Meeting the Universe Halfway: Reflections on Diffractions

by Catherine Montgomery

As we gathered at the Radcliffe Observatory to “meet the universe halfway”, the building itself seemed to comment on us, the group of us STSers, anthropologists and historians who had turned up to discuss Karen Barad’s seminal work. We were welcomed in by the Greek gods of the eight winds – were they there to encourage our knowledge-gathering or to toy with us mere mortals as we grappled with quantum mechanics and its ‘ontoepistemology’?

Feminist technoscientist analysts in actionIn Steve Woolgar’s introduction to our situated space, we heard how, in the eighteenth century, it was the role of the Observer to make meteorological observations, but the role of his successor to interpret them. He went on to tell us of the building’s transition from observatory to vascular laboratory in the 1930s, alluding to a photograph of sheep milling in its vestibule. Should we conceive of ourselves as sheep, following blithely in the footsteps of STS’s ontological turn, or as the esteemed interpreters of previous scholars’ scientific inquiry? Or perhaps, as Barad herself suggests, such analogical thinking takes us down a blind alley.

Barad’s (2007) book, Meeting the Universe Halfway: Quantum Physics and the Entanglement of Matter and Meaning provides a challenging and heady exhortation to rethink some of social research’s most fundamental, stock-in-trade concepts: power, agency, and causality (to name but a few), and in the process, the relationship between the epistemological, the ontological and the ethical. Barad fearlessly tackles these big questions through an exposition of quantum physics, rejecting the notion of inherent uncertainty and seeking to reinstate philosophy-physics as an apparatus for comprehending matter and meaning. She professes not only to provide a ‘rigorous’ re-telling of the Bohr/Heisenberg debate, but, in the feminist science studies tradition, to dismantle persistent dichotomies by questioning how ‘we are part of the world in its differential becomings’ (Barad 2007:185) – and thereby to contribute to making a better world.

The Radcliffe Observatory observedBut a better world for whom, where and when? And why the insistence on rigour and giving a definitive account of physics? And how does feminist technoscience help to dismantle dichotomies over and above other approaches? These were just some of the questions that arose from our discussion, often turning around the book’s location at the intersection of quantum physics and STS. Challenged by the dense subject matter, some among us wondered if it was really necessary to read about quantum eraser experiments or if we could skip straight to the STS insights. Perhaps, it was suggested, Barad’s attention to ‘serious science’ was an implicit response to the science wars of the 1990s, the legacy of which has been to squeeze out STS playfulness and irony? But what about the joy of uncertainty and the powerful moral positions that such uncertainty can engender? As we needled through these issues, the subject-object relationship in social-scientific research recurred, prompting reflections on the STS trope of the detailed empirical case study and (on cue) the need for a healthy dose of reflexivity. This culminated in the question as to what we should take from ethnographies of scientific practice, and why it is that we hanker after certainty and intellectual resolution?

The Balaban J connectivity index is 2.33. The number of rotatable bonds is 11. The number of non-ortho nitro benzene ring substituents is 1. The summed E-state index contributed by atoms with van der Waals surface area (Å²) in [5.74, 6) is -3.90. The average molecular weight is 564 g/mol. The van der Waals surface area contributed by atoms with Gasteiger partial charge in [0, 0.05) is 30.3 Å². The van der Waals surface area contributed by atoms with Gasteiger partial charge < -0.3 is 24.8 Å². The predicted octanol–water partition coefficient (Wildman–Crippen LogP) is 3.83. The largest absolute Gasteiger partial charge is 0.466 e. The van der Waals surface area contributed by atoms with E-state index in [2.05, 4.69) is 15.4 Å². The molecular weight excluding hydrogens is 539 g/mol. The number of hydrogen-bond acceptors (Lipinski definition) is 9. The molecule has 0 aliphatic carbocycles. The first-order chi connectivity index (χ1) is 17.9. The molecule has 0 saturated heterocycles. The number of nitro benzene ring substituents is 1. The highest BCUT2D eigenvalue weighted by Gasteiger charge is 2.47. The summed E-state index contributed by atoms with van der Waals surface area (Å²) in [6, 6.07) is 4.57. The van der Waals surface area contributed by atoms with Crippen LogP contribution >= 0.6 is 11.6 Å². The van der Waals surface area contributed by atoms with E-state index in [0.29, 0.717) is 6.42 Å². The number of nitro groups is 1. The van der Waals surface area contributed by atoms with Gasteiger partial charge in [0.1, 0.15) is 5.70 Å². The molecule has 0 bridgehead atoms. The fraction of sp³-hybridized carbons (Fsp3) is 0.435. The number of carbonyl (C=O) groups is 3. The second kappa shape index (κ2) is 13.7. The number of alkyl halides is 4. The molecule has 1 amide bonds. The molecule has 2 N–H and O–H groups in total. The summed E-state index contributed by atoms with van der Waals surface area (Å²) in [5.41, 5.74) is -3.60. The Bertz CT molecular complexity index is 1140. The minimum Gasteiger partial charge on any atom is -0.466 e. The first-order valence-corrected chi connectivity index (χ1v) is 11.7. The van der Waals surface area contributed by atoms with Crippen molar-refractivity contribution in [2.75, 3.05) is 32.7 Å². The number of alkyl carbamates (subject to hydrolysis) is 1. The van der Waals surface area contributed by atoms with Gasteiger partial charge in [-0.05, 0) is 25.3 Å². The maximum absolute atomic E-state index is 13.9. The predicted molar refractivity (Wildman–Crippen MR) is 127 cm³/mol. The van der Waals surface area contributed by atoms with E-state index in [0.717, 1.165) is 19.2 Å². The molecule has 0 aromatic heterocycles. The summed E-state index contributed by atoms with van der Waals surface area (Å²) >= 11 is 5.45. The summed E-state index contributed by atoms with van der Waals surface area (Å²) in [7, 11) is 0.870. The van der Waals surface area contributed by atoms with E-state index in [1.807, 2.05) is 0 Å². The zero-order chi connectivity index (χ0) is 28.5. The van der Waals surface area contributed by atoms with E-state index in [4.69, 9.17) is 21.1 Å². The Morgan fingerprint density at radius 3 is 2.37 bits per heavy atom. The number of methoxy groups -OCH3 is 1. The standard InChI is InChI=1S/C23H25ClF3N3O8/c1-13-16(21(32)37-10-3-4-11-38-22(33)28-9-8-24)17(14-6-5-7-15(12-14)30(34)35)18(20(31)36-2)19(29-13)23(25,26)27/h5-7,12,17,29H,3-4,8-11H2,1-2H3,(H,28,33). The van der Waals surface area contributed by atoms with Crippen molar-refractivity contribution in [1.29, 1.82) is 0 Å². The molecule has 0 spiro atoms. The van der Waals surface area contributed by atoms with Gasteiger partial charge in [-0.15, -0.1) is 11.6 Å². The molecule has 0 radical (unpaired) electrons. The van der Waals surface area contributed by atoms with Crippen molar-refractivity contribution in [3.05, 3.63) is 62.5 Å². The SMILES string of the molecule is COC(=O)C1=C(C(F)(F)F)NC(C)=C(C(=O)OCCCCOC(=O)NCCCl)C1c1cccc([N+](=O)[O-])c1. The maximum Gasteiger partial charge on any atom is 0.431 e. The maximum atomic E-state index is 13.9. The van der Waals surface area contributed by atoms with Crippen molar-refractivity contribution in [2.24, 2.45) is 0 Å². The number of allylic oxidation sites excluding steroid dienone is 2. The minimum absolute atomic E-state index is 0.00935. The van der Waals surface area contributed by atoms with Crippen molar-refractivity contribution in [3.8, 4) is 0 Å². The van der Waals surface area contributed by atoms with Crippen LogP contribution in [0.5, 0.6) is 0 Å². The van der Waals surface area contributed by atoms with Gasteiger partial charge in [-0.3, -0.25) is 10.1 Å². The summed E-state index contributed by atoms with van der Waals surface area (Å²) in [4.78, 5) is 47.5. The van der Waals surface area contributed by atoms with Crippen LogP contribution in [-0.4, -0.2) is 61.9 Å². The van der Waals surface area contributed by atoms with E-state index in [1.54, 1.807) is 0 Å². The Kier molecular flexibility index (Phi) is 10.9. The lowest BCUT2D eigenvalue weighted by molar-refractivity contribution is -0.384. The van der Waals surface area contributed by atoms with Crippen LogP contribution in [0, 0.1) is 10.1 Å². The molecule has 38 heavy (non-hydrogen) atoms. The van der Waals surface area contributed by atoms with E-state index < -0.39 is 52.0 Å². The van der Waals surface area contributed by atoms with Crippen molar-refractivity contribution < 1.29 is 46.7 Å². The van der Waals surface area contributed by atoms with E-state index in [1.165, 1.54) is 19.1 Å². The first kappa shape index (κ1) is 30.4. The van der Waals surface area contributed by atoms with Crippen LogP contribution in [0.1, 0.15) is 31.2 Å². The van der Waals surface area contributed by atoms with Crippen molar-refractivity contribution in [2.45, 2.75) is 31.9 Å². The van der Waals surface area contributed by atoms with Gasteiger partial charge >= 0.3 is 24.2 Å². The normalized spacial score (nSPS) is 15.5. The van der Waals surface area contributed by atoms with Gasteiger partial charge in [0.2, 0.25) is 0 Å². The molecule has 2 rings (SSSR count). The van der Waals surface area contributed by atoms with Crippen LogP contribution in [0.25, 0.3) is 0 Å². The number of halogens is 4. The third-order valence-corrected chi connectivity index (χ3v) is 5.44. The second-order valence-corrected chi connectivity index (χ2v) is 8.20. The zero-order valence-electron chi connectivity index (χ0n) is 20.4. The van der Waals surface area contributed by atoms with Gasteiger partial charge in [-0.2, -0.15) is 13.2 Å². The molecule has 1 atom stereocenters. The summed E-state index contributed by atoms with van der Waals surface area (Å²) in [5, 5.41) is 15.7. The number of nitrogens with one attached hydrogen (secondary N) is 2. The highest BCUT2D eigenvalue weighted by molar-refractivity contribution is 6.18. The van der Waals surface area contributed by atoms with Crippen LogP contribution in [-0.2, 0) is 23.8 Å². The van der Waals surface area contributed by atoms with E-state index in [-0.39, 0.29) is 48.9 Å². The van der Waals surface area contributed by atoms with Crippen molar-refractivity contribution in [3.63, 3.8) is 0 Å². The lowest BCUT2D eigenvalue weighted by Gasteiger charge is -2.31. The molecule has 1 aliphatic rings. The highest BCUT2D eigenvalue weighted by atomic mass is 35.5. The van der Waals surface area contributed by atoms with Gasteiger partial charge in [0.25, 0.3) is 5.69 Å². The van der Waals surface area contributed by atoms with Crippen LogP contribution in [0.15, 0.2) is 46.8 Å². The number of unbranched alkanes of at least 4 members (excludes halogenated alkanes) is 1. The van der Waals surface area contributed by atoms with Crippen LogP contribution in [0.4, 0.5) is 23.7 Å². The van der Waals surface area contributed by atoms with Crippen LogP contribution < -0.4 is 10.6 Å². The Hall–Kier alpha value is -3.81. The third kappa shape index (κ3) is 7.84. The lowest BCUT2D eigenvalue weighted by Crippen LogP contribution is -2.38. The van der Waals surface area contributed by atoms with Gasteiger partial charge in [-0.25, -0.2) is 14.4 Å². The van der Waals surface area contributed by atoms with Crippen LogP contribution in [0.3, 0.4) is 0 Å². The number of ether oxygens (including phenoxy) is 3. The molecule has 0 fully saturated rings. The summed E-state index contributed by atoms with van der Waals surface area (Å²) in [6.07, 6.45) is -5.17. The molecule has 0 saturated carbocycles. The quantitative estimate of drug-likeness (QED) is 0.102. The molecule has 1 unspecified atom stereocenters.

The gods were obviously enjoying themselves. In our own reflexive moment, we imagined a group of physicists sitting around in a circle, as we were, wondering if they could skip the feminist technoscience and cut straight to the quantum mechanics. But this moment was short-lived, as the conversation returned to ‘serious’ STS concerns: were we witnessing a proto-split between Mollaw and Calltour? Should we escape the local and reach for a meta-perspective or embrace contingency, multiplicity and uncertainty? We left the Radcliffe Observatory with such questions playing on our minds, not a sheep in sight…

This session was part of the ongoing reading group Encountering Science and Technology Studies: Situated Seminars. Rather than discussing readings in the confines and comfort of a seminar room, we immerse ourselves in locations that speak to the issues at hand. For upcoming sessions, please check the programme.

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